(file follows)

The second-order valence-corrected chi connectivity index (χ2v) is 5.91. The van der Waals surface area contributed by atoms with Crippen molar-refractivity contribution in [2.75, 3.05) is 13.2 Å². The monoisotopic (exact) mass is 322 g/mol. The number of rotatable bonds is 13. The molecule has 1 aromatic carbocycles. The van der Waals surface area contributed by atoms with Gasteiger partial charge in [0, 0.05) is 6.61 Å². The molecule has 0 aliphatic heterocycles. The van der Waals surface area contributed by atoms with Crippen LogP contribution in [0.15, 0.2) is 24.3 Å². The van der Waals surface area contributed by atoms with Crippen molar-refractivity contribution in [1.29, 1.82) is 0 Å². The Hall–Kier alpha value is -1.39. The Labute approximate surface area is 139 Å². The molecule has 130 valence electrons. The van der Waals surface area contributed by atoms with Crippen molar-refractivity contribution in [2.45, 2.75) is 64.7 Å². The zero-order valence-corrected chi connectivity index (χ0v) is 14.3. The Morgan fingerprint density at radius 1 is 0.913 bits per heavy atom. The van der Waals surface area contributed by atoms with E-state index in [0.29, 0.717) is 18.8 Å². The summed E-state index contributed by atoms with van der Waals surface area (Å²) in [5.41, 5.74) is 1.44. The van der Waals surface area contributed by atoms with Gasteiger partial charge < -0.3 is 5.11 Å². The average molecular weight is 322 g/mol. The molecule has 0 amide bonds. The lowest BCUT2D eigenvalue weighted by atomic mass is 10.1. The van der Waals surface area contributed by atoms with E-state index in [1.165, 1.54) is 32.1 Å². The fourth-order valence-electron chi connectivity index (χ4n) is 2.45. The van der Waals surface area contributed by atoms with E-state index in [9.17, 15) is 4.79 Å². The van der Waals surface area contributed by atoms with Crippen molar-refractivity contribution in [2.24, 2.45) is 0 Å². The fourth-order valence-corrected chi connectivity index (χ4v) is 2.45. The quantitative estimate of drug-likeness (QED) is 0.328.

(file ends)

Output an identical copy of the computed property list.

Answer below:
The second-order valence-corrected chi connectivity index (χ2v) is 5.91. The van der Waals surface area contributed by atoms with Crippen molar-refractivity contribution in [2.75, 3.05) is 13.2 Å². The monoisotopic (exact) mass is 322 g/mol. The number of rotatable bonds is 13. The molecule has 1 aromatic carbocycles. The van der Waals surface area contributed by atoms with Gasteiger partial charge in [0, 0.05) is 6.61 Å². The molecule has 0 aliphatic heterocycles. The van der Waals surface area contributed by atoms with Crippen LogP contribution in [0.15, 0.2) is 24.3 Å². The van der Waals surface area contributed by atoms with Crippen molar-refractivity contribution in [1.29, 1.82) is 0 Å². The Hall–Kier alpha value is -1.39. The Labute approximate surface area is 139 Å². The molecule has 130 valence electrons. The van der Waals surface area contributed by atoms with Crippen molar-refractivity contribution in [2.45, 2.75) is 64.7 Å². The zero-order valence-corrected chi connectivity index (χ0v) is 14.3. The Morgan fingerprint density at radius 1 is 0.913 bits per heavy atom. The van der Waals surface area contributed by atoms with E-state index in [0.29, 0.717) is 18.8 Å². The summed E-state index contributed by atoms with van der Waals surface area (Å²) in [5.41, 5.74) is 1.44. The van der Waals surface area contributed by atoms with Gasteiger partial charge < -0.3 is 5.11 Å². The average molecular weight is 322 g/mol. The molecule has 0 amide bonds. The lowest BCUT2D eigenvalue weighted by atomic mass is 10.1. The van der Waals surface area contributed by atoms with E-state index in [1.165, 1.54) is 32.1 Å². The fourth-order valence-electron chi connectivity index (χ4n) is 2.45. The van der Waals surface area contributed by atoms with E-state index in [9.17, 15) is 4.79 Å². The van der Waals surface area contributed by atoms with Crippen molar-refractivity contribution in [2.24, 2.45) is 0 Å². The fourth-order valence-corrected chi connectivity index (χ4v) is 2.45. The quantitative estimate of drug-likeness (QED) is 0.328.